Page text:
Managing Helpdesk with Support Tickets

6 Nov 2023

One of the key elements of a good CRM system is the Support Ticket component that powers your Helpdesk. Often when a business dives into the world of CRM they will focus on the pre-sales side of things. Getting to grips with Leads and Opportunities. The next step normally involves bringing sales to a conclusion using a combination of Quotes, Orders and Invoices. Once the sales process is in place, many businesses look at that post-sales Support Ticket. 

This is quite a broad term, and in this post we’ll be exploring how utilising support tickets can be used in different scenarios.

The three phases outlined above are not mutually exclusive, and in an ideal world you will be using all three. Combining the whole customer journey into one system brings your whole business under one roof. This helps you offer the best service to your customers.  

What is Helpdesk?

Although it contains the word “Help”, the name “Helpdesk” is not always reflected in a positive light. It often conjures up images of complaints, or firefighting customer problems. But it can be so much more than that. It can be a place for clients to raise those general “how-to” questions. It could be a place to store details of scheduled maintenance. Think of your CRM as a place for you to record interactions with clients. For example, Opportunities are where you log details of potential business. If you follow that principle, the Helpdesk is your audit that shows how you have assisted your clients

Helpdesk provides a rich source of data for you to improve your customer service. By reporting on common faults, you can see if there’s anything you can do to pre-empt these. Typical questions could be answered with a quick video tutorial. You might even create a webinar to offer an extra educational resource. When you launch new versions, you have a ready-built list of customers that would benefit from any enhancements.  

Here are three scenarios where the Helpdesk module will help you with your Account Management:

1. Tech Support

If you sell and maintain a technical product, you are going to need to offer help on various levels. Whereas traditionally this might have been a walk-in centre where you could bring your tech product, today this often means remote support. 

If we’re talking about something like a cloud-based CRM, then I talk from experience, so these words come to you first-hand!

The Beginner

You will always have clients and prospects diving into your world for the first time. What might seem logical or intuitive to you may not be the same for someone new to your system. It is easy to log enquiries, and link FAQs to your answers to provide your new clients with a library of knowledge.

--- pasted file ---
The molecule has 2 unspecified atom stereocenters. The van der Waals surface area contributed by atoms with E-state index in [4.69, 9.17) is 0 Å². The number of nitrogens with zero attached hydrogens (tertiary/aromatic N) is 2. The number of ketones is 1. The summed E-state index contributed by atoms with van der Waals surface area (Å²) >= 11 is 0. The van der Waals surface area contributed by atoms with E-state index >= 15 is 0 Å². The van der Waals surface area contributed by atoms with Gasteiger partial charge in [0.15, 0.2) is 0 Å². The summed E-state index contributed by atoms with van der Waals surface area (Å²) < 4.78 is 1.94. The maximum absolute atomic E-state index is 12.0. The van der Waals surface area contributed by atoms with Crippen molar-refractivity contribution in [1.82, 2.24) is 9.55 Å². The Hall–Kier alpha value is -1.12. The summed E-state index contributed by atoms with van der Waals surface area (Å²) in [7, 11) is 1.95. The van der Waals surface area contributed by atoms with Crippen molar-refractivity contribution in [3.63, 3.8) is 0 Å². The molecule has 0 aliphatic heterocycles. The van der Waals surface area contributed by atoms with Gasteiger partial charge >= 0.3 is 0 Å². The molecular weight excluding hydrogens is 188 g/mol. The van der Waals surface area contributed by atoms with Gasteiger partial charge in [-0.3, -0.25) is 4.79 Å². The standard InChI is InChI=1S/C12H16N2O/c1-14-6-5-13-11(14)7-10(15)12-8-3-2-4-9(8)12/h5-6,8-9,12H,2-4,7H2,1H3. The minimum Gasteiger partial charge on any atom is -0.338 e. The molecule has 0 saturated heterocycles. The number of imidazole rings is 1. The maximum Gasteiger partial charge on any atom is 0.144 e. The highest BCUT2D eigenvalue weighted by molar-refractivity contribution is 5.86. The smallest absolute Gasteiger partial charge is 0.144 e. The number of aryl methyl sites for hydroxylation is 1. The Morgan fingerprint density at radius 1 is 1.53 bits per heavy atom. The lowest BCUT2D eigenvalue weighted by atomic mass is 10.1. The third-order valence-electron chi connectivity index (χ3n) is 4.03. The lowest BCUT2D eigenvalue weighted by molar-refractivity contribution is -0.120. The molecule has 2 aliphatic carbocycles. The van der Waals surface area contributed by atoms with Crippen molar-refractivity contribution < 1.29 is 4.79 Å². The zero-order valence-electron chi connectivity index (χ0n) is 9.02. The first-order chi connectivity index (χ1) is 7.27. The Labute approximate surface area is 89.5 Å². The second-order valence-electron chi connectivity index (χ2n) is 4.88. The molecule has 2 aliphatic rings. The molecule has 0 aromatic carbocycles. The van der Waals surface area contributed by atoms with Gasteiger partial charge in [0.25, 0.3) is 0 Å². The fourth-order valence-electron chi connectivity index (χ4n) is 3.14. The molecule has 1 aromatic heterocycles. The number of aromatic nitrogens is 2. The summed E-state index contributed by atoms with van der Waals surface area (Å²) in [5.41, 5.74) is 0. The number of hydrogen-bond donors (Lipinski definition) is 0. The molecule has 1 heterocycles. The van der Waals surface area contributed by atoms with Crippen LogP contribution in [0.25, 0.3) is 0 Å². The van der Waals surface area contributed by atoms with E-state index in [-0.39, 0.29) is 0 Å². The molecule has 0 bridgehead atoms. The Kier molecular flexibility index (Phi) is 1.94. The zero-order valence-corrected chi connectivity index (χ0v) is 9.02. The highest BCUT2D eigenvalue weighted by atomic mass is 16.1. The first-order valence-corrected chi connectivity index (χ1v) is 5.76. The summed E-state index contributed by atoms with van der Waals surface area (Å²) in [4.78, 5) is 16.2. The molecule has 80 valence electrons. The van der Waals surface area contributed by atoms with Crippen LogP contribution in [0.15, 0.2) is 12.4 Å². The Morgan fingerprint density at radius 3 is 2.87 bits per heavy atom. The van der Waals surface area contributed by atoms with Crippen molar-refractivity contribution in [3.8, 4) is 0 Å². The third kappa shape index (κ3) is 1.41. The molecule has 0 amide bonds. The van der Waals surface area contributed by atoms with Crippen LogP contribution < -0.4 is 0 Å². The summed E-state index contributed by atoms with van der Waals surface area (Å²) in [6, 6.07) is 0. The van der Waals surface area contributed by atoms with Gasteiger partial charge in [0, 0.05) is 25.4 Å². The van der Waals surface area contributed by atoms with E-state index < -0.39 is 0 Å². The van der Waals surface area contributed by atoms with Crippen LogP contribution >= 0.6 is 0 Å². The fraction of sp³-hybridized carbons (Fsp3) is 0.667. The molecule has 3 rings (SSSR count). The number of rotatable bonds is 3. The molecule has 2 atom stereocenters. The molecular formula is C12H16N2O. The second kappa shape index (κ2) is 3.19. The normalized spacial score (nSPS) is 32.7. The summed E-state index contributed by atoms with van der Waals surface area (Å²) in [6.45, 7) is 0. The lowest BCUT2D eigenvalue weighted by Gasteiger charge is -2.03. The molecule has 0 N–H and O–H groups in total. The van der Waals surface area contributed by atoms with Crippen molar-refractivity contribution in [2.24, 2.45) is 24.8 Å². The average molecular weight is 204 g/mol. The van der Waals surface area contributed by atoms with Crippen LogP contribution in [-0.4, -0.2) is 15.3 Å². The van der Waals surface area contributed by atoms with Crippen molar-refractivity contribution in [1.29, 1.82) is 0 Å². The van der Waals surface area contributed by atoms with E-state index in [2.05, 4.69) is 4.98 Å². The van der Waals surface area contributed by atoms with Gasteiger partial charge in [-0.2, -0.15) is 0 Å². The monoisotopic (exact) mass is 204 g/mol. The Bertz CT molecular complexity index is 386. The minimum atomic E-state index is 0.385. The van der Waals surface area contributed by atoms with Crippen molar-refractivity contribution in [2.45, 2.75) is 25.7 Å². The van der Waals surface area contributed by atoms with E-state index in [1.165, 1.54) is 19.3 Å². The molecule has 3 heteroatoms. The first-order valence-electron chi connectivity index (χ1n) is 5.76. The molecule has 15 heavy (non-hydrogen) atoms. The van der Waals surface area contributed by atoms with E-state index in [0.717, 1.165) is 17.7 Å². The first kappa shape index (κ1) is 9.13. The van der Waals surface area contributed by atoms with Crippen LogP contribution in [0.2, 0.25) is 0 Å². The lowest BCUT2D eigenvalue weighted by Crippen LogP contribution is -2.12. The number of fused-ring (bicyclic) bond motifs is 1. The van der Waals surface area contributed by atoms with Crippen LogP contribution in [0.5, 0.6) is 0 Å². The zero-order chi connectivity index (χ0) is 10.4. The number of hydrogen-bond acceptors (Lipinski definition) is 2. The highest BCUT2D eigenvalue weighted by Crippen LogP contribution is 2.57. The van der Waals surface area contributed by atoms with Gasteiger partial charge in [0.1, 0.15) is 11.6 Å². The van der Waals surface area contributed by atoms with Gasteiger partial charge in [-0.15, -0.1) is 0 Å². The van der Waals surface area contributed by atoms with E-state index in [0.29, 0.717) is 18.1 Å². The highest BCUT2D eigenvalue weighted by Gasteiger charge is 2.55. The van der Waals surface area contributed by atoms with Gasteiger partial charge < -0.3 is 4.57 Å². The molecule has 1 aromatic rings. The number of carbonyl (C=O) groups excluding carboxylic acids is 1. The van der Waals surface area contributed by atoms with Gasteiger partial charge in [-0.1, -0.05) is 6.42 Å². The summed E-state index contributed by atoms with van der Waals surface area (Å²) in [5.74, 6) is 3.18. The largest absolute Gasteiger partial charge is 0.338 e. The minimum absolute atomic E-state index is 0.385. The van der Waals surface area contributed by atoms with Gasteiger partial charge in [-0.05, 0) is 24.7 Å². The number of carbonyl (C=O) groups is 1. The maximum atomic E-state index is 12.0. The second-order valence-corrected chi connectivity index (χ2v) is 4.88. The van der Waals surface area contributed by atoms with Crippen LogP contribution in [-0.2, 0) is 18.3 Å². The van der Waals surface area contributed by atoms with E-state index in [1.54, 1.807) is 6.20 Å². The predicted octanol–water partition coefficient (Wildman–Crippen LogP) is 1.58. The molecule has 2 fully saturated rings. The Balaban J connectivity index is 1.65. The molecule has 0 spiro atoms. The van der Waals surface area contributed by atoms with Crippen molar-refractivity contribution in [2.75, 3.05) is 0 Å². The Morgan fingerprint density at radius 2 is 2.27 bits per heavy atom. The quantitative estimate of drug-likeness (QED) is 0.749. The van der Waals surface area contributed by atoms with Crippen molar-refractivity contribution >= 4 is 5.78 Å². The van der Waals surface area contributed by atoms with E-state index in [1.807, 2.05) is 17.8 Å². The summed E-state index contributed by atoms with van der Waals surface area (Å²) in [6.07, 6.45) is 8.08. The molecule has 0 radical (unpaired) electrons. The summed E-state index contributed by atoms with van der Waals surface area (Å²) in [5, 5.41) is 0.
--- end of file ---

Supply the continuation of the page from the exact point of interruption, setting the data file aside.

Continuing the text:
The Explorer

This person is likely to dive into the deepest darkest corners of your system to come up with questions that will test your skills to the limit! But that person is effectively your best product-tester, to the point of being a brand ambassador. Their endeavours will help ensure that those less frequently used areas are well documented and kept user-friendly.

The Bug Hunter

Yes, things can and will go wrong. It may be no one’s fault, but the gremlins work their way into your system and need eliminating. No matter how much testing you do on new features, there may be a scenario you overlooked. When this issue is logged, you can pass it on to your tech team to resolve.

2. Onsite Repairs

There are many businesses that rent out equipment. Either to private firms, or the general public. A coffee machine rented to a local café or a satellite dish on the side of your house, there are countless examples. The owner of the equipment rents it out and manages the stock and maintenance as part of the service agreement.

Stock Maintenance

This is pretty obvious – keep the machine topped up so it doesn’t run out. This comes down to the old supply and demand. Make sure your vending machine doesn’t run out of chocolate and leave hungry customers taking their business elsewhere. You could use reports, or stock warning levels to see when a machine will need a restock. 

Regular Services and Upgrades

If you offer six monthly health checks or annual upgrades, you’ll need to get these pre-arranged using scheduled activities and ensure the work is done.

3. Telephone Hotline

Call centres exist up and down the country to help deal with emergencies, answer complaints or look after day-today communications with clients. Generally, there’s less advanced planning that can be done, although if product or faults, or delays in a new service launch become apparent, then you can gear yourself up to pre-empt these.


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In all the above situations, logging those queries as tickets on your system gives you tangible information you can analyse to help improve your customer service.

Having looked at the “what” and “why” of customer service, I want to focus on the “how”. Here are some tools available to help you deliver the best possible service.

Who’s in Charge?

When a problem comes in, someone needs to take ownership. This helps your team see who is dealing with the issue and gives your client a point of contact. Depending on the nature of the support tickets that come in, you might have different users who are experts in different fields, or ticket categories.